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I talk with team leaders every week where the team is struggling and trying to figure out how to succeed again. I understand. I’ve been the leader of teams in situations like that many times. Every team experiences times of decline. What you do next almost always determines how long it lasts and how well you recover.
First, I should say that every situation is unique and requires individual attention. Don’t use a script for your team. Also, don’t be afraid to bring in outside help. It could be anyone, from a paid consultant to a friend who leads another team with whom you trade a favor. Everyone can use a fresh perspective at times. It takes humble and wise leaders to welcome input from outsiders.
With those disclaimers in mind, I can offer a few thoughts to shape your current paradigm of thought.
What do you do when your team is struggling? Here are seven suggestions:
1. Admit it. Pretending there isn’t a problem will only make things worse and delay making things better. Most likely everyone on the team and in the organization knows there is a problem. Again, this is where the leader must be humble enough and wise enough to recognize and admit the problem. (I realize the next question is “What do I do when the leader isn’t this wise or humble?” That would be the focus of another post, but hopefully this post will help. Maybe email it to them.)
2. Recast vision. People need reminding of why they are doing what they are doing. You should have a vision big enough to fuel people’s energy toward achieving it. If you don’t have one, spend time there first. If you already do—and most teams do—they may have forgotten it, but it exists somewhere. Now is the time to tell it. Frequently. (For my pastor friends, you have a vision given to you—we know—we just sometimes get distracted by other things. Tradition. Programs. Systems. Stuff.)
3. Evaluate. Now is also the time to ask hard questions: What is going wrong? Who is not working on the team? Where have we lost our way? Where are we stuck? How did we lose our way? What are we missing? This is a great place to bring in some outside perspective if needed. The less you try to protect personal agendas here, the greater chance you’ll have of recovery.
4. Introduce change. You need to try something new, perhaps several somethings new. Now is not the time to resist doing something different. Obviously, what you’ve been doing isn’t working. That’s the point of the post … remember? Explore again. Be intentional, and make sure the changes line up with the vision, but encourage movement. Movement often spurs momentum, especially new movement.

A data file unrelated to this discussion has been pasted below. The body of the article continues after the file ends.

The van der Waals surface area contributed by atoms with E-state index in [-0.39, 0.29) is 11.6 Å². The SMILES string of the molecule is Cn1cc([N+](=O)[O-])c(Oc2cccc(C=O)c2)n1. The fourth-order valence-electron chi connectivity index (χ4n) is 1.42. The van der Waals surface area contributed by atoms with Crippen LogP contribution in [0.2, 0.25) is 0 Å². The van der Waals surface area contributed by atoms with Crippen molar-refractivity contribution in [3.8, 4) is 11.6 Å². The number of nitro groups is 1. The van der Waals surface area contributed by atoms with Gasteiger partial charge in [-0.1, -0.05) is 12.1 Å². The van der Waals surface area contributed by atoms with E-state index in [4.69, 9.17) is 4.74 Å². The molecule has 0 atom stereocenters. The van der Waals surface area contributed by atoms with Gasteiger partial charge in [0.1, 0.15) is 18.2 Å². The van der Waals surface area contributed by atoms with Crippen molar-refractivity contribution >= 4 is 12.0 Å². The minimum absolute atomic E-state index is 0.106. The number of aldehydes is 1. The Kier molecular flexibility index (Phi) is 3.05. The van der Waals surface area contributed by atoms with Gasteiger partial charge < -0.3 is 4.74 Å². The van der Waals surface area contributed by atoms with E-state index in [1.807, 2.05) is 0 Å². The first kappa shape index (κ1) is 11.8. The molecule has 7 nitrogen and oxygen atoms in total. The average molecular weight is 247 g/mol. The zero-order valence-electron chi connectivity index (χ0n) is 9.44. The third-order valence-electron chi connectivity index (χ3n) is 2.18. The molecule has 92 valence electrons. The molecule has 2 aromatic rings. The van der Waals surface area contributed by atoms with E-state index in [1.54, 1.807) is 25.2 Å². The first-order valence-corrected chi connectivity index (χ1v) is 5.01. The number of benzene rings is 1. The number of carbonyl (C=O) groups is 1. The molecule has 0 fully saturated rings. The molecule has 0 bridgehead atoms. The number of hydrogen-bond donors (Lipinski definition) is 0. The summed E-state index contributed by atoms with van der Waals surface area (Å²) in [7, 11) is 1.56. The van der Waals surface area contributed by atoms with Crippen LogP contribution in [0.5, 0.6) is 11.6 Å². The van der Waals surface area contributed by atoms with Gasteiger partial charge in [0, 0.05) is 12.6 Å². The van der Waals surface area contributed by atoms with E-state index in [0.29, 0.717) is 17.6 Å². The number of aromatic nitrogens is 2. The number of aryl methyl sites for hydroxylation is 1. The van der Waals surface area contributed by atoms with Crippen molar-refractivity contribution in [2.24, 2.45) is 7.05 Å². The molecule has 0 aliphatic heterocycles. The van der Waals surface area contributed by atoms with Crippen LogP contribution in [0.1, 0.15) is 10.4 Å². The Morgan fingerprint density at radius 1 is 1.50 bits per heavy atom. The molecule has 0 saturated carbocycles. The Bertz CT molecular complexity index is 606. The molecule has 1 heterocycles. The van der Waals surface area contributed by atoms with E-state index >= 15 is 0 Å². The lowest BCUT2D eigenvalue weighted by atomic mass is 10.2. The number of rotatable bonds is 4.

5. Fuel potential. There are usually areas that are working and areas that are not. If no areas are working, you may be looking for different answers than this post can provide. Sometimes it’s hard to discern what is working when you are clouded by what isn’t working, but you must try. (Outside perspectives can sometimes work here too.) Often these are things the team is known for or things that are fairly new but are working. Wherever there is a spark of any kind, you must fuel it. This is the best place to spur more momentum quickly.
6. Celebrate small victories. When you have something to celebrate, make a big deal out of it—a really big deal. Put your party hat on now! Seriously, don’t go overboard over something that people will quickly dismiss as nothing, but if you are seeing any signs of hope, share it. People need the energy of something going well to keep pushing forward for even more success.
7. Encourage one another. Remember, the hard times as a team can actually help build your team for long-term success. Allow this to be a time you grow together as a team, figure out this together and help the team to grow and succeed again. Pray for and with each other. Cheer each other on daily. You can do it!
Have you been a part of a turnaround team? What helped?
Ron Edmondson is a pastor at Immanuel Baptist Church in Lexington, Ky. He is also a church leadership consultant who is passionate about planting churches, helping established churches thrive and assisting pastors and those in ministry think through leadership, strategy and life. Prior to ministry, Ron had more than 20 years of business experience, mostly as a self-employed business owner. Follow Ron on Facebook, Twitter, and his blog at ronedmondson.com.
For the original article, visit ronedmondson.com.
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